A.J. Goulding

In his role as president of London Economics International LLC, A.J. Goulding manages a growing international consulting firm focused on finance, economic, and strategic consulting to the energy and infrastructure industries.  In addition to serving as a sector expert in electricity and gas markets, his responsibilities include project management, marketing, budget and financial control, and recruiting.  A.J. also serves as an Adjunct Associate Professor at Columbia University, where he teaches a course on electricity market design and regulatory economics. In addition, he is a member of the Ontario Energy Board’s Advisory Committee on Innovation.

Guy Holburn

Guy Holburn is Professor of Business, Economics and Public Policy, and Suncor Chair in Energy Policy at the Ivey Business School. His areas of expertise are regulation, governance, and business strategy, with a focus on the energy and utilities sectors. Dr. Holburn is the founder and Director of the Ivey Energy Policy and Management Centre, which conducts applied research on energy sector policy in Canada. He is also a director of London Hydro, an advisory board member of the Canadian Network for Energy Policy Research and Analysis, and a member of the Council for Clean and Reliable Energy. Dr. Holburn has served as consultant to corporations and governments in Canada and the U.S., and has testified as an expert witness on regulation and corporate governance at the Muskrat Falls Inquiry and on business strategy in commercial litigation. He holds a Ph.D. and M.A. from the University of California, Berkeley, and a B.A. Hons. (First Class) from Cambridge University. Previously he worked for several years as a management consultant for Bain and Company in the U.K. and in South Africa.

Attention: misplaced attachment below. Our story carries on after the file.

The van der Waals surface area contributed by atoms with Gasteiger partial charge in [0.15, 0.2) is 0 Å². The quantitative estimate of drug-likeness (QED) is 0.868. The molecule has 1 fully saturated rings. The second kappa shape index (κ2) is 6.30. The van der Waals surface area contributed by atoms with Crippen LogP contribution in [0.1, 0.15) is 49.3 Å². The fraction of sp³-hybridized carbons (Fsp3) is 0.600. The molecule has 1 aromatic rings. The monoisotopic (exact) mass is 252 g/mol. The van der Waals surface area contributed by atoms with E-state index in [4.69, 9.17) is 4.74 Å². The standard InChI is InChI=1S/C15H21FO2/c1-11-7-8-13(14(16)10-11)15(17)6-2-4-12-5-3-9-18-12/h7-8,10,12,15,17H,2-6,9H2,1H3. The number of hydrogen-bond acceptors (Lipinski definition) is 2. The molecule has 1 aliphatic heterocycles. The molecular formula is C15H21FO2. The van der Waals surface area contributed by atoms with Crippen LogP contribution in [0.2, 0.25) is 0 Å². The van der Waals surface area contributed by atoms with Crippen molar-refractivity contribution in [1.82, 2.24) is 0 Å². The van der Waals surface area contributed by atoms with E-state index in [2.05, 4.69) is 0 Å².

Michael Lyle
Michael Lyle is Vice President, Legal Resources and Corporate Governance at the IESO. He is responsible for legal services, support for the IESO's Board of Directors, contract management and the creation and maintenance of market rules. Mr. Lyle has extensive experience in the regulation of the electricity sector in Ontario. Previously, he was Vice President, Planning, Legal, Indigenous Relations and Regulatory Affairs at the IESO; and General Counsel and Vice President, Legal, Aboriginal and Regulatory Affairs at the Ontario Power Authority. Mr. Lyle has also served as counsel for the Ontario Energy Board and, before that, counsel at the Ministry of Energy. Mr. Lyle obtained his law degree from the University of Toronto and also holds a BA in economics from the University of Western Ontario.

Andrew Ott